The mathematics of ‘appearance of impropriety’

In Caperton v. A.T. Massey Coal Co., ___U.S. ___; 129 S. Ct. 2252; 173 L. Ed. 2d 1208 (2009), we learned that when a newly elected appeals judge gets more than $3 million in campaign contributions directly and indirectly from a businessman, then votes with the majority to wipe out a $50 million judgment against him, the whole affair stinks to high heaven, and the judge’s refusal to recuse himself is a due process violation.

In Grievance Administrator v. Miller, we learn that when the Michigan Supreme Court declines to review the Attorney Discipline Board’s decision to dismiss an ethics complaint, MSC Chief Justice Marilyn Kelly believes that the attorney’s $3,400 contribution to her re-election campaign six years ago, without more, does not create the “appearance of impropriety” necessary under MCR 2.003 for Kelly to take herself off of the case.

Without Kelly’s participation, the attorney’s frustrated clients would be having their day in the Supreme Court. For some high-court drama on the MSC’s refusal to take the case, see, The Michigan Lawyer, “Corrigan rebukes MSC colleagues for not reviewing ADB decision” and “MSC’s Young: I will not participate in ‘Miller’.”

Now, the actual reason Kelly said she stayed on the case is that those litigants seeking to disqualify her didn’t file their motion quick enough, which was 28 days after the Court amended the rule to provide filing time limits.

But Kelly went beyond the procedural ground for dismissal and discussed two additional reasons why it was okay for her to be on the case.

First, said Kelly, the contribution was lawful:

A lawful campaign committee contribution, absent more, does not warrant recusal under our objective standard for the appearance of impropriety.

Indeed, such contributions are commonplace in judicial campaigns. The Michigan Campaign Finance Act’s campaign contribution disclosure provisions reflect the Legislature’s understanding that, standing alone, lawful contributions to campaign committees in the permitted amounts will not undermine the public’s confidence in our judiciary.

The contribution alone does not indicate any closer relationship between myself and respondent than would ordinarily exist between members of the same bar association.

In fact, appellants have not suggested that there exist any facts, aside from the contribution, that could cause my impartiality in this case to be questioned. And none does exist.

Second, Kelly noted, the amount involved is de minimus when compared to the total her campaign committee raised, and certainly not is the same league as the sums involved in Caperton:

[R]espondent’s single contribution of $3,400.00 represents a de minimis amount of the total raised by my campaign committee in 2004: less than one-half of one percent. This small amount does not create an objective appearance of impropriety.

In Caperton v A T Massey Coal Co, Inc, the U.S. Supreme Court ruled on a West Virginia Supreme Court justice’s refusal to recuse himself. The CEO of a lead defendant in a case before the West Virginia Supreme Court had contributed $3.5 million to the justice’s campaign. The refusal to recuse was held to constitute a violation of the due process clause of the Fourteenth Amendment.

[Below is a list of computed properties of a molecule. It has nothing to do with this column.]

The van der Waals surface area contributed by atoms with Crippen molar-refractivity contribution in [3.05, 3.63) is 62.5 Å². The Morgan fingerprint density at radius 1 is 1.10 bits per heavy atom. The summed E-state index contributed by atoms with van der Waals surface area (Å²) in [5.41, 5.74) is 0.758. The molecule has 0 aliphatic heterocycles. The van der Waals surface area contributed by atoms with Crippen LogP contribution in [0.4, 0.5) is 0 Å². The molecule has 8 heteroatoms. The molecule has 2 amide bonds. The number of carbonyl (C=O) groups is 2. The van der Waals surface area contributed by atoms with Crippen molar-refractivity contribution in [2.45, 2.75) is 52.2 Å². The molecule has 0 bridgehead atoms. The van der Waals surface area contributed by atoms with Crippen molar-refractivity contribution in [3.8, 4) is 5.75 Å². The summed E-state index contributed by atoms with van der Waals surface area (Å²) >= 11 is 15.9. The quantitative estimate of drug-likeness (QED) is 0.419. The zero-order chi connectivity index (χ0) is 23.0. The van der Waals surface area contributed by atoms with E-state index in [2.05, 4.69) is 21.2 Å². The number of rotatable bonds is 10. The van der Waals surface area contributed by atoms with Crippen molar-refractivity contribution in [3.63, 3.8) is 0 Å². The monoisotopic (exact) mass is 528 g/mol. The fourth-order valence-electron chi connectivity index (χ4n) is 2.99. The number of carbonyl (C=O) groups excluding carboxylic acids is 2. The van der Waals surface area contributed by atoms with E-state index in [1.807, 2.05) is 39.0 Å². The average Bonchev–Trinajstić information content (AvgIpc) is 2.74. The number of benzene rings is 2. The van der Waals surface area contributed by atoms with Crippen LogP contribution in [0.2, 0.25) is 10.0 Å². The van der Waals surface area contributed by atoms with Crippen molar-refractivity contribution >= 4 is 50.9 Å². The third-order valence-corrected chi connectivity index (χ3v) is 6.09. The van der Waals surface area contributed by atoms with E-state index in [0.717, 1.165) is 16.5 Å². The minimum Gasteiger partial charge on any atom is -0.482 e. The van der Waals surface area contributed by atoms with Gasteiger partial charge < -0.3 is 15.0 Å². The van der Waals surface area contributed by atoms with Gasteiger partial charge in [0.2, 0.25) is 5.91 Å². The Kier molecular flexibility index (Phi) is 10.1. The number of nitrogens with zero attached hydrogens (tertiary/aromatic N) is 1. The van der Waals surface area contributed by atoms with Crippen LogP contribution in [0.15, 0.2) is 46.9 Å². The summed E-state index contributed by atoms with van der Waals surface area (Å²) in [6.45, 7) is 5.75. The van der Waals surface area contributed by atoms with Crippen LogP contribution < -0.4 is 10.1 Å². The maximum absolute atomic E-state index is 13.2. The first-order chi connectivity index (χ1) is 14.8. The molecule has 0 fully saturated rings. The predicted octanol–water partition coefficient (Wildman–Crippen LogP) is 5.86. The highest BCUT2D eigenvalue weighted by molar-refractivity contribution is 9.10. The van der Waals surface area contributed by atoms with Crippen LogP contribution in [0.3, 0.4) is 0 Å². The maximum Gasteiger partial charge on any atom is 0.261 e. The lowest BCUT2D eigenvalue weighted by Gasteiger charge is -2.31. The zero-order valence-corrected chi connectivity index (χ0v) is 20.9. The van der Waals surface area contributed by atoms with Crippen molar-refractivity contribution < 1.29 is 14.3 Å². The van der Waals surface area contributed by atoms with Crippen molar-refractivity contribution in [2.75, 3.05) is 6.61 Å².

However, given the obvious difference in size between the contribution at issue in Caperton and respondent’s contribution here, one could not reasonably analogize the two cases.

Thus, respondent’s contribution, absent any indicia of an appearance of impropriety, does not mandate my recusal, and the Caperton decision does not require it, either. In any event, appellants do not argue that Caperton mandates my recusal. Nor do they allege that respondent’s campaign contribution and my participation in this case amount to a due process violation.

In a footnote, Kelly did the math:

The Committee to reelect Supreme Court Justice Marilyn Kelly raised $728,800.45 from over 2,200 individual contributions. $3,400.00/$728,800.45 = .004665, or .4665%.

In contrast, Blakenship, the businessman in Caperton, financially dominated the election that elevated Judge Brent Benjamin to the Virginia appeals court. From the SCOTUS syllabus in Caperton:

To provide some perspective, Blankenship’s $3 million in contributions were more than the total amount spent by all other Benjamin supporters and three times the amount spent by Benjamin’s own committee. …

Caperton contends that Blankenship spent $1 million more than the total amount spent by the campaign committees of both candidates combined.

So, two points on the continuum have been established: $3,400 is chump change in the scheme of things and $3 million, an expenditure roughly 882 times larger, makes almost everyone, except the guy giving it and guy getting it, hold their noses.

There’s a tipping point between the two, somewhere. See, The Michigan Lawyer, “That’s too much!

Let’s hope we never have to find it.

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MSC: Cox can prosecute Waterstone, orders arguments in ‘Aceval’

In a trio of orders released over the weekend, the Michigan Supreme Court:

In Waterstone, five justices said that the Court of Appeals erred in by booting Cox from the case.